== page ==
No matter how new or bold the conversation topic might be, you risk reaching the same old conclusions if you involve the same old participants.
Being stuck on the ground, waiting in an airport for a delayed flight to take off, often provides me with a surprisingly eye-opening and high-level perspective on the world. As an antidote to the boredom, I’ll scan the waiting area and imagine how the worldview of someone in the room differs from mine.
Sitting in the New Delhi international terminal as I made my way to the World Economic Forum summit in Davos, I noticed a young man who was dressed in the counter-cultural style of his generation. I wondered what he might say if I told him where I was going — that is, to join a discussion among political, business, and cultural leaders about the problems facing our uncertain world.
“Why you and not me?” he might ask. The answer was obvious — until I further imagined his explanation. “I am your future. My generation represents almost 50% of the world’s population. We are the force that brought about all the revolutions in the world last year — whether it was Tahrir or Tunisia or Occupy Wall Street. I am the one looking for and finding solutions … you guys are just talking!”
I was still thinking about the young man as my car drove into Davos, Switzerland. As I checked into my hotel, I heard about a group of protestors who had come to “occupy” the Forum summit. This resolute group of youth was camping out in igloos at a car park just outside the security cordon around the meeting.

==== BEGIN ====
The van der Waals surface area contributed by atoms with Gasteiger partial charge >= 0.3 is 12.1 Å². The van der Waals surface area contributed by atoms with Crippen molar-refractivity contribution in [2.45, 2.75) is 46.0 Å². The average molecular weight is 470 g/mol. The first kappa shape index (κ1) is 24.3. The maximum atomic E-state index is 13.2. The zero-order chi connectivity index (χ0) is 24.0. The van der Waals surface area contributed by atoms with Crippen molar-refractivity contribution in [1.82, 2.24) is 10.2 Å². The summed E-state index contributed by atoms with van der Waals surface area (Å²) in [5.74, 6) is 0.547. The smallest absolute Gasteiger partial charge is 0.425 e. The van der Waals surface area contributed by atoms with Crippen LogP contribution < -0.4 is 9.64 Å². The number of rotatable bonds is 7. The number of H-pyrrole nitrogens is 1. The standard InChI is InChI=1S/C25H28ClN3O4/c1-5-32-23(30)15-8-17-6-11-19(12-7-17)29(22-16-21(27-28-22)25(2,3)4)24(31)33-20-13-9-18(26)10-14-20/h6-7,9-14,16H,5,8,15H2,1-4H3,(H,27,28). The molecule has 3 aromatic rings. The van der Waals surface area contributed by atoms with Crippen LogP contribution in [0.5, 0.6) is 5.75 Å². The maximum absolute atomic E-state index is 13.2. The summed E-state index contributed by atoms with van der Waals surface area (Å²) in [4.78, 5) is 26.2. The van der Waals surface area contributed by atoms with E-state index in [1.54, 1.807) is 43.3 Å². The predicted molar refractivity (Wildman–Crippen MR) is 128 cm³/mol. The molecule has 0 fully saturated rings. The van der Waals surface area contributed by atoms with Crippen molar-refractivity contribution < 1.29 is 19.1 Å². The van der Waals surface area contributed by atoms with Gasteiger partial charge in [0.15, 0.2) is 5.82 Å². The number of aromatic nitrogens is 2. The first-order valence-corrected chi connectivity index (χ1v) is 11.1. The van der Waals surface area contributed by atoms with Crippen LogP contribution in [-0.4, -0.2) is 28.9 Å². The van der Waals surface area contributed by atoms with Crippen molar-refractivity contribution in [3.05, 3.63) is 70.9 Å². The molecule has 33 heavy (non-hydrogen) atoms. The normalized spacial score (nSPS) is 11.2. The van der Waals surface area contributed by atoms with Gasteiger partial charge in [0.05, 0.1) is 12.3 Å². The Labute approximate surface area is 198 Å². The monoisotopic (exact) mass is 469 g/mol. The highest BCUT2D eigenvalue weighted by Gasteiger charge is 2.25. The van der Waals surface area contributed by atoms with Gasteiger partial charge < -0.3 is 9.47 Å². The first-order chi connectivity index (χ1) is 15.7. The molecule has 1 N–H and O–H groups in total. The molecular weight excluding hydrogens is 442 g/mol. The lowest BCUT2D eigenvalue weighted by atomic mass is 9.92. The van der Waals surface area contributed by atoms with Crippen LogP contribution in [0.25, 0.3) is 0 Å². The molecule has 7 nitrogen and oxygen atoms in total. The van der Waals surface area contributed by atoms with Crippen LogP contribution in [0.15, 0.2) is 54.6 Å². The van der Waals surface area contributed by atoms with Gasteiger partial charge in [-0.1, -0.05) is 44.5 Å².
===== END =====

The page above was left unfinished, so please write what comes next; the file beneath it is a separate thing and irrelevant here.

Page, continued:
The theme of Davos this year is “The Great Transformation: Shaping New Models.” And I wondered, somewhat doubtfully, if the sort of disaffection that young people have with an out-of-date status quo would play any part in this year’s Davos discussions.
Nonetheless, I have arrived in hope. The event’s more than 100-page agenda suggests that there is more to the event than just the intent as spelled out in the theme. No less than 10 sessions, for example, are being organized to explore the new contours of capitalism, starting with a TIME magazine debate on the question “Is 20th-century capitalism failing 21st-century society?”
That’s a good start. But no matter how new or bold the conversation’s topic might be, you risk reaching the same old conclusions if you involve the same old participants. And “same old” is the last thing the world needs today. With elections in three of the most strategically important nations — the U.S., France and Russia — on the horizon; with continuing economic turmoil; with new uprisings in Africa and the Middle East; with even a Mayan prediction of Apocalypse, the world is desperately looking for new models and new answers.
All I see on the streets, however, are the same old faces.
I echo World Economic Forum founder and executive chairman Klaus Schwab’s view that the old ways of fixing these things have become dated and ineffectual. It used to be “hard power” applied from the top that got things done. In turn, it became “soft power” — the achievement of change by persuasion. And today? Schwab believes our future rests on “collaborative power” — that is, “the integration of empowered newcomers” into the decision-making process. Absolutely, I say.
The young bloke at the New Delhi airport may well deserve a boarding pass on the flight to Zurich. (Perhaps I should have given him mine.)
Let’s not forget that just a few weeks back TIME magazine chose The Protester as its Person of the Year. “In 2011, protesters didn’t just voice their complaints; they changed the world,” the magazine wrote in its issue, and rightly so. Embracing this person could have been the big transformation that Davos has sought to define this year.
Will this great opportunity sit cold and wasted in an igloo outside?
Vineet Nayar is vice chairman and CEO of HCL Technologies and the author of Employees First, Customers Second: Turning Conventional Management Upside Down.